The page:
Government advisory group recommends default flexible working policies post-pandemic.

A recommendation has been made by a government advisory group so that flexible working is the default position for all workers following the pandemic. The advisory group, made up of business associations, charities and trade unions, has also been reviewing policies that would support businesses and employees including “hybrid” and flexible working. The Prime Minister and Rishi Sunak raised concerns that such models would put pressure on the urban economy, which relies heavily on the flow of commuters. There may, of course, be different risks associated with mobile working, which may be part of some flexible working arrangements. There is a historic guide available from IOSH on mobile working, covering risk assessments and work equipment. The Health and Safety Executive (HSE) also has information available on protecting home workers. 

Waste management company fined more than £1 million after a reversing lorry kills a worker.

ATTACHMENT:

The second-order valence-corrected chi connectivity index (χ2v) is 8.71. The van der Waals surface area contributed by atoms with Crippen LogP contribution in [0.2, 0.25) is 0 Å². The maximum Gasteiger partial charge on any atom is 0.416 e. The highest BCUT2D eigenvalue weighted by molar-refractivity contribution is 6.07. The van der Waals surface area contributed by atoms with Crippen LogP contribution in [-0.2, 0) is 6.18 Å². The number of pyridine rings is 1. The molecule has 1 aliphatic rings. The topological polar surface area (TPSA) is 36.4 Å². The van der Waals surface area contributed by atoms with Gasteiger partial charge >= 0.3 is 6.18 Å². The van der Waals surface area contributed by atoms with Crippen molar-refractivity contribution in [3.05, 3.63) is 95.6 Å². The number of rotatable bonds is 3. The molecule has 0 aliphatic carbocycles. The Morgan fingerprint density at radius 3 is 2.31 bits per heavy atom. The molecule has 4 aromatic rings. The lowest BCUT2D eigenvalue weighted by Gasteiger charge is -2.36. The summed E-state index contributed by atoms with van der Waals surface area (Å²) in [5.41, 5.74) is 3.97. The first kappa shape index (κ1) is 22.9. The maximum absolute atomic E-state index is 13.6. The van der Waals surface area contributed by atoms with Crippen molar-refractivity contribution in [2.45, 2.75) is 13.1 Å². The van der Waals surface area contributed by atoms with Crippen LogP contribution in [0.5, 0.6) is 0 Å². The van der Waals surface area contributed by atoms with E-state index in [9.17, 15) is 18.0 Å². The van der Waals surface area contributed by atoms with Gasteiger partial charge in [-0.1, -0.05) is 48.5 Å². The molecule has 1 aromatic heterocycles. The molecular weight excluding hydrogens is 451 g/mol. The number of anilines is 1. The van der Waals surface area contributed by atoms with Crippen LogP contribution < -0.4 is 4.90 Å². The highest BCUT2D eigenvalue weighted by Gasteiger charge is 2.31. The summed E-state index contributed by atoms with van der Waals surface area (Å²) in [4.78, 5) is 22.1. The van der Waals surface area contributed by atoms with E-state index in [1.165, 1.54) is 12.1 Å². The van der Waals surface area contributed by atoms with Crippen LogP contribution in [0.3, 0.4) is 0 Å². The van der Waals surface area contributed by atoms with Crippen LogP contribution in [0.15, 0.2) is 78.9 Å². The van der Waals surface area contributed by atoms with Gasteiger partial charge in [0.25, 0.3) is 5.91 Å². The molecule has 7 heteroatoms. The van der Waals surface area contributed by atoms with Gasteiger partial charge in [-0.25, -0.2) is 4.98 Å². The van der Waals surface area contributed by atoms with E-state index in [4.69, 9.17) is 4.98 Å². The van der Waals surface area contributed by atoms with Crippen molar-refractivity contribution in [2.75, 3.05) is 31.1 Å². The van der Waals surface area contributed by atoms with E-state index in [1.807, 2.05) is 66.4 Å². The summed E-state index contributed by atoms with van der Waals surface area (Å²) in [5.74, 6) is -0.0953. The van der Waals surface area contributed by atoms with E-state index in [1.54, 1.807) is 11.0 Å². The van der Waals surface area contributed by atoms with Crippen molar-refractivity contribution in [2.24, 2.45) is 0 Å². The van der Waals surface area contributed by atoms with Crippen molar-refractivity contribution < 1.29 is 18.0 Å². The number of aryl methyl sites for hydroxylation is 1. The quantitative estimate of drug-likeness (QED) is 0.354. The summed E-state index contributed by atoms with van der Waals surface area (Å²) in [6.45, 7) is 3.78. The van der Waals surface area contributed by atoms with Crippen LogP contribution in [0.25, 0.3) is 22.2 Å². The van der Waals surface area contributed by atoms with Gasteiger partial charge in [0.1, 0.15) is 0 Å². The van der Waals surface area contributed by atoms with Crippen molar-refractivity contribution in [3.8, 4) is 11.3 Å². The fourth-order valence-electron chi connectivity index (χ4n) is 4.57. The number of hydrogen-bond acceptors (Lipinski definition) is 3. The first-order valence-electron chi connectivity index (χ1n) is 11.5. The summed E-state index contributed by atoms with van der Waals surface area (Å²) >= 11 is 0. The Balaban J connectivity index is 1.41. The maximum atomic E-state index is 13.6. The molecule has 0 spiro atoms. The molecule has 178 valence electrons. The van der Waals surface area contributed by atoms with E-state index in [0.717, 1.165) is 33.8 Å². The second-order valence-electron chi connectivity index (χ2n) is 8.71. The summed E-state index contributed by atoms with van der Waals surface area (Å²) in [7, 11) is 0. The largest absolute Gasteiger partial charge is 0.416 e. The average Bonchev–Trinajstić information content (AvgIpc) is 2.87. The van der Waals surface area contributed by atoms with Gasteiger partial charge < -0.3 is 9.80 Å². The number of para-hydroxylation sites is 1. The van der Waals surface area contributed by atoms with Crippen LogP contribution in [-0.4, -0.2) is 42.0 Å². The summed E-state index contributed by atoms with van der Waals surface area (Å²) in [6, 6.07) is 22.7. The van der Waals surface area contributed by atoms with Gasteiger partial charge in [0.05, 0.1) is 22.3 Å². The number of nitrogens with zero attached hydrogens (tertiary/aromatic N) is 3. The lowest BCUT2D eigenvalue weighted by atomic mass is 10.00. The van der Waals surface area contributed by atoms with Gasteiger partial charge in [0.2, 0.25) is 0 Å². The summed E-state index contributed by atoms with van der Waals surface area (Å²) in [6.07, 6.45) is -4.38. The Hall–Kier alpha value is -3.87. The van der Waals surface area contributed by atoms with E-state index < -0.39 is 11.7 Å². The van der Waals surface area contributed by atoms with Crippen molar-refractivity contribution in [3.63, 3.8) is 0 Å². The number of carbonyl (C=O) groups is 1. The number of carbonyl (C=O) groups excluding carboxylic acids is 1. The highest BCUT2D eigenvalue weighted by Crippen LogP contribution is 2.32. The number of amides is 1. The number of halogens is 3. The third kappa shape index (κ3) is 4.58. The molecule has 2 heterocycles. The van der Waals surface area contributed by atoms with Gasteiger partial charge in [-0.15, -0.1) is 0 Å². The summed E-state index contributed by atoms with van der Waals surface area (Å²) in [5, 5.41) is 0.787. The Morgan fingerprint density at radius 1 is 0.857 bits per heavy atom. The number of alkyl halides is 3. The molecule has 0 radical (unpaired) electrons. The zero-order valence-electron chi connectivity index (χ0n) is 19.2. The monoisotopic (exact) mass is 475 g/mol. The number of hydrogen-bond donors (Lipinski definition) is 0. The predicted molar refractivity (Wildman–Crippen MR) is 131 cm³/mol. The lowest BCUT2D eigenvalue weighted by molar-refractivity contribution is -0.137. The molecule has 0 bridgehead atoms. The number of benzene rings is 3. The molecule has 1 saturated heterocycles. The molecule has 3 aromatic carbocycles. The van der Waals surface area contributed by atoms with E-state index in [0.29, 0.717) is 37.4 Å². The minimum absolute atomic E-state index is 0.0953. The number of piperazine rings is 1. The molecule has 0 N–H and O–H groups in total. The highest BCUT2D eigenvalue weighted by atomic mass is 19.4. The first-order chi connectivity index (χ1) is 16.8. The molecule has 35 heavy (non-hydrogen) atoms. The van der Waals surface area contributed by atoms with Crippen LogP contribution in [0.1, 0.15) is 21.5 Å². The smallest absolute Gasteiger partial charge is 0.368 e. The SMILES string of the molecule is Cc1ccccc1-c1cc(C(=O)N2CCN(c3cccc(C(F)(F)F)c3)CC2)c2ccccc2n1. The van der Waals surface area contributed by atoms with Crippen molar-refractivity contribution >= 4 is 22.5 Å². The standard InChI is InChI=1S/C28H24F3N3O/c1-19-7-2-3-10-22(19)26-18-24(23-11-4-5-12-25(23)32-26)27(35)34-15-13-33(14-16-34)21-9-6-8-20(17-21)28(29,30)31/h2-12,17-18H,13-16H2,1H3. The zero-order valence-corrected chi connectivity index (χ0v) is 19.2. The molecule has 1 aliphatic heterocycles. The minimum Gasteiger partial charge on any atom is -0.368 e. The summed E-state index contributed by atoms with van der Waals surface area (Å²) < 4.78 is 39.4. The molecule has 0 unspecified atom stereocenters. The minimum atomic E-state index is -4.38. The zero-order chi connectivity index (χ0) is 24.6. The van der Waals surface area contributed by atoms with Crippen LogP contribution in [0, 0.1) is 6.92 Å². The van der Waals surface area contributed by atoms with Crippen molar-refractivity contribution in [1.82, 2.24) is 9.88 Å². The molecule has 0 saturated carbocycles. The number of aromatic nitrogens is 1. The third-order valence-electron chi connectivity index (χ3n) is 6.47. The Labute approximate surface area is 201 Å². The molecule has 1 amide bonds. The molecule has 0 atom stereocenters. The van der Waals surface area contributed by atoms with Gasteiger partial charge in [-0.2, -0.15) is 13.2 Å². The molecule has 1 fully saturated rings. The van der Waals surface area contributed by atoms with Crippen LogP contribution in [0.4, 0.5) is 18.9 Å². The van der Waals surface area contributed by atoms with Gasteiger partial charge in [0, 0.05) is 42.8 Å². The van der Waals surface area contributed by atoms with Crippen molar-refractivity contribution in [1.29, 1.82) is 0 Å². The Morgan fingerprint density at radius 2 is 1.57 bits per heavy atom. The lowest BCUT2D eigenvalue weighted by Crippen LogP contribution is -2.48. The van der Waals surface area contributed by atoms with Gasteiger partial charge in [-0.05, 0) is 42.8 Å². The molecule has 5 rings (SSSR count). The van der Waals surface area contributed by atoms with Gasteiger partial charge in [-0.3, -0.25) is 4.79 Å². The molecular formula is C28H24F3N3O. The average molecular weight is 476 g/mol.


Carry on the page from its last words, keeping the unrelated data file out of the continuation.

A waste management company was ordered to pay £1,080,476 in fines and costs after one of its waste collection workers reversed into another worker, resulting in fatal crush injuries. The worker was assisting the driver during a reversing manoeuvre when he tripped over, and was hit by the vehicle. The HSE found that the company had not carried out a suitable risk assessment on the route and control measures had not been properly supervised. Suitable risk assessments are, of course, essential ahead of carrying out any potentially dangerous activities and for organisations with vehicles, ensuring proper supervision and separation between vehicles and personnel is important.

Call for Improvement in Regulation of Cosmetic Treatments.

The Institute of Licensing (IoL) and the Chartered Institute of Environmental Health (CIEH), among six public health organisations, have sent a letter to the Department of Health and Social Care, calling for better regulation for cosmetic treatments in England. The letter suggests three changes: (i) the creation of a national licensing scheme for practitioners to ensure all those who practice are properly regulated and provide safe treatment; (ii) the development of official guidance for mandatory training and qualification requirements, including knowledge and application of infection controls; and (iii) better recording of adverse events, as well as raising awareness with members of the public to ensure that cases that go wrong can be tracked and improvements made. Although the UK government had already acknowledged better regulation was needed in the area, the CIEH and partner organisations are calling for more.

Supreme Court provides judgment on “deliberate act” in an exclusion clause of an insurance policy.